You ride in a German plantation and see no bush, no soul stirring; only acres of empty sward, miles of cocoa-nut alley: a desert of food. In the eyes of the Samoan the place has the attraction of a park for the holiday schoolboy, of a granary for mice. We must add the yet more lively allurement of a haunted house, for over these empty and silent miles there broods the fear of the negrito cannibal. For the Samoan besides, there is something barbaric, unhandsome, and absurd in the idea of thus growing food only to send it from the land and sell it. A man at home who should turn all Yorkshire into one wheatfield, and annually burn his harvest on the altar of Mumbo-Jumbo, might impress ourselves not much otherwise. And the firm which does these things is quite extraneous, a wen that might be excised to-morrow without loss but to itself; few natives drawing from it so much as day’s wages; and the rest beholding in it only the occupier of their acres. The nearest villages have suffered most; they see over the hedge the lands of their ancestors waving with useless cocoa-palms; and the sales were often questionable, and must still more often appear so to regretful natives, spinning and improving yarns about the evening lamp. At the worst, then, to help oneself from the plantation will seem to a Samoan very like orchard-breaking to the British schoolboy; at the best, it will be thought a gallant Robin-Hoodish readjustment of a public wrong. 28

And there is more behind. Not only is theft from the plantations regarded rather as a lark and peccadillo, the idea of theft in itself is not very clearly present to these communists; and as to the punishment of crime in general, a great gulf of opinion divides the natives from ourselves. Indigenous punishments were short and sharp. Death, deportation by the primitive method of setting the criminal to sea in a canoe, fines, and in Samoa itself the penalty of publicly biting a hot, ill-smelling root, comparable to a rough forfeit in a children’s game—these are approved. The offender is killed, or punished and forgiven. We, on the other hand, harbour malice for a period of years: continuous shame attaches to the criminal; even when he is doing his best—even when he is submitting to the worst form of torture, regular work—he is to stand aside from life and from his family in dreadful isolation. These ideas most Polynesians have accepted in appearance, as they accept other ideas of the whites; in practice, they reduce it to a farce. I have heard the French resident in the Marquesas in talk with the French gaoler of Tai-o-hae: “Eh bien, où sont vos prisonnières?—Je crois, mon commandant, qu’elles sont allées quelque part faire une visite.” And the ladies would be welcome. This is to take the most savage of Polynesians; take some of the most civilised. In Honolulu, convicts labour on the highways in piebald clothing, gruesome and ridiculous; and it is a common sight to see the family of such an one troop out, about the dinner hour, wreathed with flowers and in their holiday best, to picnic with their kinsman on the public wayside. The application of these outlandish penalties, in fact, transfers the sympathy to the offender. Remember, besides, that the clan system, and that imperfect idea of justice which is its worst feature, are still lively in Samoa; that it is held the duty of a judge to favour kinsmen, of a king to protect his vassals; and the difficulty of getting a plantation thief first caught, then convicted, and last of all punished, will appear. 29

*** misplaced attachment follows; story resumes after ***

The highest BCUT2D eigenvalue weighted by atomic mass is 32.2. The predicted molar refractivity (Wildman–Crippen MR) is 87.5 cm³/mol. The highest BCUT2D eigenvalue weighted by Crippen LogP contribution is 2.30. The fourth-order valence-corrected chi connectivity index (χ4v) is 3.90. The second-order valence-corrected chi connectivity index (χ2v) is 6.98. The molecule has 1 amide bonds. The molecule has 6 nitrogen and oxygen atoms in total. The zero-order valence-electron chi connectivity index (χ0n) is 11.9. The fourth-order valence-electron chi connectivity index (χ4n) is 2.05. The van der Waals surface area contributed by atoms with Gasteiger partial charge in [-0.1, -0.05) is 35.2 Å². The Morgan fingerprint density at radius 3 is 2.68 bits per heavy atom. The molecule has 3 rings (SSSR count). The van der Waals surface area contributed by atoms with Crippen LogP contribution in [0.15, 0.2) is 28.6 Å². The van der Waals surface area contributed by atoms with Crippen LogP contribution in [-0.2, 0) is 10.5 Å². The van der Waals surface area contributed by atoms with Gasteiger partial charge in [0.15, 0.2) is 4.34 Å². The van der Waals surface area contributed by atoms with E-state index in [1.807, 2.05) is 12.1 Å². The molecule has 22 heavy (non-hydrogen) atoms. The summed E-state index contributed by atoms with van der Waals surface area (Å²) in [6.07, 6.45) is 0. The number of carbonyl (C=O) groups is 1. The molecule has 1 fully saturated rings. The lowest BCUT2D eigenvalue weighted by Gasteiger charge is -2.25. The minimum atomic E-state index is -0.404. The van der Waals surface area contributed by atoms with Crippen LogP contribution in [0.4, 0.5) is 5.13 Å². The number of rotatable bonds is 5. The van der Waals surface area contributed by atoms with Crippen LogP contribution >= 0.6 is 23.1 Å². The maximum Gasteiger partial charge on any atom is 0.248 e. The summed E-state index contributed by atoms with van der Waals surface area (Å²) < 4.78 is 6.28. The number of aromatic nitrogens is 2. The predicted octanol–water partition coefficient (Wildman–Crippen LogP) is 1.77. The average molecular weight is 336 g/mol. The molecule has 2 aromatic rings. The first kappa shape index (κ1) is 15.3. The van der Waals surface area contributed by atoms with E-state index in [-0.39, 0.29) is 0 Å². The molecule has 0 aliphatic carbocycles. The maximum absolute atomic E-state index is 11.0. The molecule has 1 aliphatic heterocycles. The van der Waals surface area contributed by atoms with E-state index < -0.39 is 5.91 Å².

During the early ’eighties, the Germans looked upon this system with growing irritation. They might see their convict thrust in gaol by the front door; they could never tell how soon he was enfranchised by the back; and they need not be the least surprised if they met him, a few days after, enjoying the delights of a malanga. It was a banded conspiracy, from the king and the vice-king downward, to evade the law and deprive the Germans of their profits. In 1883, accordingly, the consul, Dr. Stuebel, extorted a convention on the subject, in terms of which Samoans convicted of offences against German subjects were to be confined in a private gaol belonging to the German firm. To Dr. Stuebel it seemed simple enough: the offenders were to be effectually punished, the sufferers partially indemnified. To the Samoans, the thing appeared no less simple, but quite different: “Malietoa was selling Samoans to Misi Ueba.” What else could be expected? Here was a private corporation engaged in making money; to it was delegated, upon a question of profit and loss, one of the functions of the Samoan crown; and those who make anomalies must look for comments. Public feeling ran unanimous and high. Prisoners who escaped from the private gaol were not recaptured or not returned, and Malietoa hastened to build a new prison of his own, whither he conveyed, or pretended to convey, the fugitives. In October 1885 a trenchant state paper issued from the German consulate. Twenty prisoners, the consul wrote, had now been at large for eight months from Weber’s prison. It was pretended they had since then completed their term of punishment elsewhere. Dr. Stuebel did not seek to conceal his incredulity; but he took ground beyond; he declared the point irrelevant. The law was to be enforced. The men were condemned to a certain period in Weber’s prison; they had run away; they must now be brought back and (whatever had become of them in the interval) work out the sentence. Doubtless Dr. Stuebel’s demands were substantially just; but 30 doubtless also they bore from the outside a great appearance of harshness; and when the king submitted, the murmurs of the people increased.